A fun little puzzle

I ran across this puzzle about 10 years ago. Although it didn’t take me long to come up with the optimum solution, I find the puzzle interesting because it just might be a good interview question for programmers at different levels of experience.

The puzzle:

Given an unsorted array of distinct integers, arrange them such that a1 < a2 > a3 < a4 > a5 < a6 ... So, for example, given the array [9,6,3,1,4,8], one valid arrangement would be [6,9,1,8,3,4]

The obvious solution is to sort the numbers and then interleave them. Put the smallest number at a1, the largest at a2, second smallest at a3, etc. Sorted, our sample array is [1,3,4,6,8,9]. If we interleave the numbers as I describe, the result is [1,9,3,8,4,6]. It’s easy enough to check if that’s right: just replace the commas with alternating < and >: [1<9>3<8>4<6].

Any programmer fresh out of school should be able to come up with that solution and code it, and tell me that the complexity is O(n log n) because of the sort. If a junior programmer supplied that solution to the problem, I’d be satisfied.

But there is an O(n) solution that I’d expect an intermediate or senior engineer to discover if prompted. That is, if they told me the solution was to sort and interleave, I’d ask them if they could think of a solution with lower expected running time.

Given any three successive numbers in the array, there are four possible relationships:

  1. a < b < c
  2. a < b > c
  3. a > b < c
  4. a > b > c

The relationship we desire is (2).

In case (1), the first condition is already met (a < b), and we can swap b and c to give us a < c > b.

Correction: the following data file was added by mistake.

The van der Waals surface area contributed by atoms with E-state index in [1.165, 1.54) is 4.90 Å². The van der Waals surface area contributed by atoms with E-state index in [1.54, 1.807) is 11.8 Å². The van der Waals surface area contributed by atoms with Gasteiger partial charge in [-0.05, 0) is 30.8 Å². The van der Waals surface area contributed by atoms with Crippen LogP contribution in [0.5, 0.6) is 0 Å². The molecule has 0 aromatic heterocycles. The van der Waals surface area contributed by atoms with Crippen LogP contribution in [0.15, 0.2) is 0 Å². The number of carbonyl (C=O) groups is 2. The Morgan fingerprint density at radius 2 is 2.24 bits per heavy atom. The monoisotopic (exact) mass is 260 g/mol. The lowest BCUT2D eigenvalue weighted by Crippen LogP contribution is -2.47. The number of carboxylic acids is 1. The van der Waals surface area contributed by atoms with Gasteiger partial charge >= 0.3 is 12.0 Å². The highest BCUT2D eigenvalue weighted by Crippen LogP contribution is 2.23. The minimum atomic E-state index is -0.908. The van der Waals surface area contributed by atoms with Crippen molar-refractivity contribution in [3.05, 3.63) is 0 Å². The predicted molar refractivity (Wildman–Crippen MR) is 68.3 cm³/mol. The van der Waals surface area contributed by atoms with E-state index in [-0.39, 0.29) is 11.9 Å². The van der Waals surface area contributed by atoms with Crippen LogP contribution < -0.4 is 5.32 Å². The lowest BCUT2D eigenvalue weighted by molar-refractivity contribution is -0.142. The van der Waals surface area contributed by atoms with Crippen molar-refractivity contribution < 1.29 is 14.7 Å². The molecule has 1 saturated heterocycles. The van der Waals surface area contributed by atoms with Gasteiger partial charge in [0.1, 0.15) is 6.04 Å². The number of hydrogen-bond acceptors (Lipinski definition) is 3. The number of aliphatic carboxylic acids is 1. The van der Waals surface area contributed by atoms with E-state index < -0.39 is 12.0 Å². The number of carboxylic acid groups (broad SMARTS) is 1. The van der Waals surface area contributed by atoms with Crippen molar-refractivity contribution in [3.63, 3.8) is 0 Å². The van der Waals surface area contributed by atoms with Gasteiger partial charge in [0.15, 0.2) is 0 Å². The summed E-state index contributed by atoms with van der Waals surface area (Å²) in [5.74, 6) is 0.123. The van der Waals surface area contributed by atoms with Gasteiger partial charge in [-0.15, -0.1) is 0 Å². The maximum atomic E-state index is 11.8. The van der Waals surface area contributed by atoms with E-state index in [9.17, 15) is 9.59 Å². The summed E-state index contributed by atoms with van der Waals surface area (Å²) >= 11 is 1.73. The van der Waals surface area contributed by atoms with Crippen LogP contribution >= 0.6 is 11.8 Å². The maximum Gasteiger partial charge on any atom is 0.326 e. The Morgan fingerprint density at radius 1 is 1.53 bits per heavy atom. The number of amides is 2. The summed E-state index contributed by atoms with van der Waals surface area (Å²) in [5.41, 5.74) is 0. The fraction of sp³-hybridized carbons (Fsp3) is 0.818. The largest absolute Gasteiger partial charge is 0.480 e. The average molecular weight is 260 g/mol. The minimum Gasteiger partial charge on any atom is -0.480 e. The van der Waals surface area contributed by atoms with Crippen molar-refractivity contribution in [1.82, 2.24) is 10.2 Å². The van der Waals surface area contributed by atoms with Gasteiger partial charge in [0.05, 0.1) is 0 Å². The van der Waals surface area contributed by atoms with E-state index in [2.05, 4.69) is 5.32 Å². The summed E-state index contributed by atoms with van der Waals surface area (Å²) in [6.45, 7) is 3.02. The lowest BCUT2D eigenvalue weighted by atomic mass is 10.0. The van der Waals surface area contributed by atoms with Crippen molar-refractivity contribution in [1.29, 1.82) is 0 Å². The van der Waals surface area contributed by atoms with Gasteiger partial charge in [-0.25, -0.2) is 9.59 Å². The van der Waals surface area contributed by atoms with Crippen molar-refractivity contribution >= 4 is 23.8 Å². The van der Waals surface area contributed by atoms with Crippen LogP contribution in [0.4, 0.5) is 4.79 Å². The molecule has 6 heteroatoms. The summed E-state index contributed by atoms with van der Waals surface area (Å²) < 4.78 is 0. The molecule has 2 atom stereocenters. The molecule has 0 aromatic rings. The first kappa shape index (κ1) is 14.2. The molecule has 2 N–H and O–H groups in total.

In case (2) both conditions are met so we don’t have to do anything.

In case (3), we swap a and b to give us b < a ? c. But we already know that b < c, so if we have to swap a and c to meet the second condition, the first condition is still met.

In case (4), we know that a > c, so if we swap a and b to meet the first condition, the second condition is still met.

Now, add a fourth number to the sequence. You have a < b > c ? d. If it turns out that c < d then there’s nothing to do. If c > d then we have to swap them. But that doesn’t mess up the previous condition because if b > c > d then by definition b > d.

You use similar logic to add the fifth number. You have a < b > c < d ? e. If d > e then there’s nothing to do. If d < e then by definition c < e, so swapping d and e doesn’t invalidate anything that comes before.

That understanding leads to this pseudocode that makes a single pass through the array, swapping adjacent values as required:

for i = 0 to n-2
    if i is even
        if (a[i] > a[i+1])
            swap(a[i], a[i+1])
        end if
    else // i is odd
        if (a[i] < a[i+1])
            swap(a[i], a[i+1])

I find that very elegant.